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'Exciting' advance reported in peanut allergy therapy

By Elizabeth Landau, CNN
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STORY HIGHLIGHTS
  • Study: 21 of 23 peanut allergic children were able to tolerate peanuts after immunotherapy
  • This is not a cure, and it's not clear how long the desensitization would last
  • Other researchers are looking at Chinese herbal medicines to fight food allergies
  • Some children outgrow food allergies at school age or in teenage years
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San Diego, California (CNN) -- Peanuts are like poison for people who have severe food allergies to them. For some, ingesting even a tiny piece of peanut can trigger a potentially fatal reaction.

But new research is showing that immunotherapy, a method of giving a small dose of peanut to a patient in a controlled setting and then increasing the amount over a few months, may help temper these reactions. It's the same principle as allergy shots, only done with food.

The research, conducted at Cambridge University Hospitals in the United Kingdom, was presented Friday at the annual meeting of the American Association for the Advancement of Science.

The Cambridge group will begin a randomized controlled trial next month with 104 children involved, similar to the peanut study done already, but with controls, said researcher Dr. Andrew Clark of Cambridge University Hospitals.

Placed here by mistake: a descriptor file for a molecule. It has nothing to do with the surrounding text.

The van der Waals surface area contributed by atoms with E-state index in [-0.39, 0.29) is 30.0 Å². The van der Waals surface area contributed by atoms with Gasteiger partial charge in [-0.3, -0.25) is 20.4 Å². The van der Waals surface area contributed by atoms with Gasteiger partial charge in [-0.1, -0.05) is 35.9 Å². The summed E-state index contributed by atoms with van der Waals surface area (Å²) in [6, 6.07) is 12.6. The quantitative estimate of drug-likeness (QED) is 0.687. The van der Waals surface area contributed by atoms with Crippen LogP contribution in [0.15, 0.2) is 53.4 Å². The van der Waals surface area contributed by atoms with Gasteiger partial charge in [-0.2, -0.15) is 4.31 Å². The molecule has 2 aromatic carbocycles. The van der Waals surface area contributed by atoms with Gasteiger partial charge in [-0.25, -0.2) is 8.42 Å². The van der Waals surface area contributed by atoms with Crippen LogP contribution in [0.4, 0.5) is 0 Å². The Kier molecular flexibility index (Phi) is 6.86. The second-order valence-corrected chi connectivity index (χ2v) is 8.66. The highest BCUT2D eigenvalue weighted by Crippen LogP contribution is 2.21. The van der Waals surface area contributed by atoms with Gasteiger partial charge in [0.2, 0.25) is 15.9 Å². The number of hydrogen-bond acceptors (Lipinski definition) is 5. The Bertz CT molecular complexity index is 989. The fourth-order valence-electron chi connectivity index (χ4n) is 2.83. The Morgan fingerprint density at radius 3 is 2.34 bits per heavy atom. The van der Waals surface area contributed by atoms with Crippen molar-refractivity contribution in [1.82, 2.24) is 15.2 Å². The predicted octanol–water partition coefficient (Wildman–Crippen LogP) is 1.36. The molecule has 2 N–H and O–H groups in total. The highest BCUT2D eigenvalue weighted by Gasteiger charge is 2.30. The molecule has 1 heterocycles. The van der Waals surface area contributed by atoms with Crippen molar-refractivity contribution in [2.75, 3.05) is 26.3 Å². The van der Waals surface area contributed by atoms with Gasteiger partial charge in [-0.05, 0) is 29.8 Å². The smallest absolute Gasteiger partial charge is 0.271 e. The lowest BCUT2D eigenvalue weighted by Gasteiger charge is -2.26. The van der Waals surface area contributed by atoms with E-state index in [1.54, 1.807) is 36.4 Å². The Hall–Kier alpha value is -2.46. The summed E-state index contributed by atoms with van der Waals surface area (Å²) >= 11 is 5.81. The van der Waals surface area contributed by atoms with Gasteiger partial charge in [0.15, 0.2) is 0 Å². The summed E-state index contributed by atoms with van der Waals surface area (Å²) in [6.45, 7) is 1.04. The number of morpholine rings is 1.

Some 30,000 Americans go to the emergency room each year because of severe food allergies, said Dr. Stefano Luccioli of the Food and Drug Administration's Office of Food Additive Safety. Food allergies affect about 4 percent of adults and 6 to 8 percent of children under 3, according to the Mayo Clinic.

Researchers took a group of 23 children allergic to peanuts and gave them small amounts of peanuts to eat daily, usually starting with 1 mg, said Clark. The peanut quantity was increased carefully every two weeks, until the children could eat about five peanuts.

They took this dose daily for at least six weeks, mostly tolerating it well except for some temporary mouth itching or abdominal pain, he said.

The results showed that 21 of the 23 children, or 91 percent, can safely eat at least five peanuts every day without any reaction. One of the children can get two peanuts a day, and one dropped out of the study. After six months, 19 of them could tolerate 12 peanuts at a time, and after one year, 15 participants could tolerate 32 peanuts. Participants said they didn't have to carefully read food labels or fear the allergy anymore, Clark said.

"This is very exciting, clearly, because here we have somebody who can have anaphylaxis and deadly reaction from trace amounts, and you're converting this person into somebody who can tolerate a significant amount of the food," said Dr. Anna Nowak-Wegrzyn, associate professor of pediatrics at Mount Sinai Medical Center in New York.

She was not involved in this study.

"I'm confident that within the next three to five years will we have a treatment that we can offer to our patients, which is not necessarily a cure," Nowak-Wegrzyn told CNN.

There is no benefit in delaying the introduction of common allergens such as milk and soy in children, and observational studies have suggested that early avoidance may actually increase the chance of developing allergies, experts said.

These kinds of studies are done under the strict supervision of professionals, with emergency medicine nearby in case of a severe reaction, experts said. This should not be tried at home.